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The \numexpr...\relax construction in eTeX allows to evaluate numerical expressions, and it expands tokens fully as it goes.

The \pdfstrcmp{...}{...} construction in pdfTeX lets us compare two lists of tokens after full expansion and conversion to a string (with \detokenize).

Are there specific token lists (parameter-less macros) \foo such that \the\numexpr\foo\relax correctly produces an integer, but \pdfstrcmp{\foo}{} causes a TeX error? It seems that the expansion behaviour is the same in both cases, but one converts its argument to an integer, and the other one to a string.

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\numexpr doesn't fully expand tokens in the same sense of \edef; it stops expanding as soon as it finds something that can't be interpreted as a numexpr; if this token happens to be \relax, it is swallowed. I'd say it's a particular case of what \pdfstrcmp does. –  egreg Dec 20 '11 at 8:00
    
@egreg: true. Note that I put the requirement that \the\numexpr\foo\relax correctly produces an integer. So \def\foo{1+2X\junk} is not eligible for instance. –  Bruno Le Floch Dec 20 '11 at 12:38

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up vote 7 down vote accepted

I see two cases where \the\numexpr...\relax works, but \pdfstrcmp{}{...} will blow up, excluding the obvious case where ... is replaced by 0\relax\undefined, terminating the \numexpr prematurely.

  1. TeX interprets `\a as a number, without expanding \a. Hence, \the\numexpr`\a\relax expands to 97 (the character code of a), whereas \pdfstrcmp{}{`\a} blows up if \a is not defined.

  2. Using \protected control sequences can also cause trouble, because those are forcefully expanded "from the left" in a \numexpr, but will not be expanded by \pdfstrcmp. Take for instance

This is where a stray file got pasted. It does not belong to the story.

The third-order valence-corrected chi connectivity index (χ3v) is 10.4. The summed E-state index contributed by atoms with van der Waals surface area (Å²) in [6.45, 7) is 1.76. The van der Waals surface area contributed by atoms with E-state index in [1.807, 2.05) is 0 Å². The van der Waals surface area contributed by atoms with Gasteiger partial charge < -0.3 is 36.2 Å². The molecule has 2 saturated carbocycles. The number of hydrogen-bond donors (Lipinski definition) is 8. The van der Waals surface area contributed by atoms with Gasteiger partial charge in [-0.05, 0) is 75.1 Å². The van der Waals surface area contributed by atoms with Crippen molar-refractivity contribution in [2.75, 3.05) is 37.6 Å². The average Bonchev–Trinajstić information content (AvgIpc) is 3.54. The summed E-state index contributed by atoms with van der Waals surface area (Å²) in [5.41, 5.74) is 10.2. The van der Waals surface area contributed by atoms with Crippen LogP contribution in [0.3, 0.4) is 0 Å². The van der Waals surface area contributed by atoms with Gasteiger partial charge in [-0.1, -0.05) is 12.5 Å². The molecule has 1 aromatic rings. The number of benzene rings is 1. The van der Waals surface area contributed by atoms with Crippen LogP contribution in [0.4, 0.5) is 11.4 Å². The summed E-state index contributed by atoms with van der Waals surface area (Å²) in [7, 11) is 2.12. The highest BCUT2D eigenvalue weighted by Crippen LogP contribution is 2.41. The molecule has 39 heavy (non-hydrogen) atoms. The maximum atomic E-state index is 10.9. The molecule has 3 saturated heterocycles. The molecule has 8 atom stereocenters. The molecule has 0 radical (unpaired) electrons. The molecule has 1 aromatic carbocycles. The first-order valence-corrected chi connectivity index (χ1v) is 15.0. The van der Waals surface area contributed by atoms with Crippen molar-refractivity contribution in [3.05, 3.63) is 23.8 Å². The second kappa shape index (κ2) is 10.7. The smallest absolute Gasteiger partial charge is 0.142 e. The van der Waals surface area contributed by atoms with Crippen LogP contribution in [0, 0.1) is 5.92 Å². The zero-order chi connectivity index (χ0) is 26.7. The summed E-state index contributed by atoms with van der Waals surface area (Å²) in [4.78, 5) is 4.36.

\protected\def\gob#1{}
    \the\numexpr 0\gob\undefined  \relax
    \pdfstrcmp{}{0\gob\undefined}
    

In the case of \numexpr, \gob is expanded and removes the \undefined control sequence. In the second case, however, the \edef-like expansion leaves the \protected control sequence \gob untouched, and goes on to expand \undefined, which is, well, undefined.

The original goal I had was to define a macro which takes in an argument which can be either empty or an integer expression, and evaluates the integer expression or puts a default value in the case of an empty argument. It seemed illogical to perform expansion in the \numexpr case but not for the emptyness test, and I was thinking of testing with \pdfstrcmp{}{...}. That can't work. An uglier but more correct choice is the following:

\catcode`@=11
\def\evaluate#1{\expandafter\evaluate@\the\numexpr#1\z@\z@\relax}
\def\evaluate@#1\z@#2\relax{#1}

\evaluate{1+2+3}
\evaluate{\empty}
\evaluate{\@gobble\a}
\evaluate{`\a}

If the argument to \evaluate is empty or expands to an empty argument, the \numexpr expansion will go through all of it and reach the first \z@, evaluating that to 0 (default value), then stop because \z@ does not make sense in an integer expression there. The auxiliary cleans up.

On the other hand, if the argument to \evaluate is a correct integer expression, it is evaluated, and \numexpr stops expanding when encountering the first \z@, and the cleaning up macro removes both \z@.

I just thought of a better way: "f-expand" (expand fully from the left, stopping at the first non-expandable token, removing it in case it is a space) the argument before testing for emptyness:

\def\evaluate#1{\expandafter\evaluate@\expandafter{\romannumeral-`0#1}}
\def\evaluate@#1{\the\numexpr\ifcat X\detokenize{#1}X\z@\fi#1\relax}

If the argument is empty or will expand to become empty, \romannumeral-`0#1 expands to nothing, and the test in \evaluate@ is true, which means we insert \z@ (default value). Otherwise #1 is evaluated.

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Good catch about \a. –  egreg Dec 22 '11 at 21:12
    
@egreg Also, I realized now that when the default is 0, I can simply do \the\numexpr#1+\z@\relax. But I don't think that can be adapted to any other default. –  Bruno Le Floch Dec 22 '11 at 21:16
    
If #1 is a correct integer expression, isn't also #1+3 again a correct integer expression? –  egreg Dec 22 '11 at 21:25
    
@egreg yes, but I need {}=> default and {123}=>123, not 123+default. –  Bruno Le Floch Dec 22 '11 at 21:57
    
Bruno: What of \the\numexpr 0\gobb\undefined\relax? –  Ahmed Musa Dec 23 '11 at 5:02

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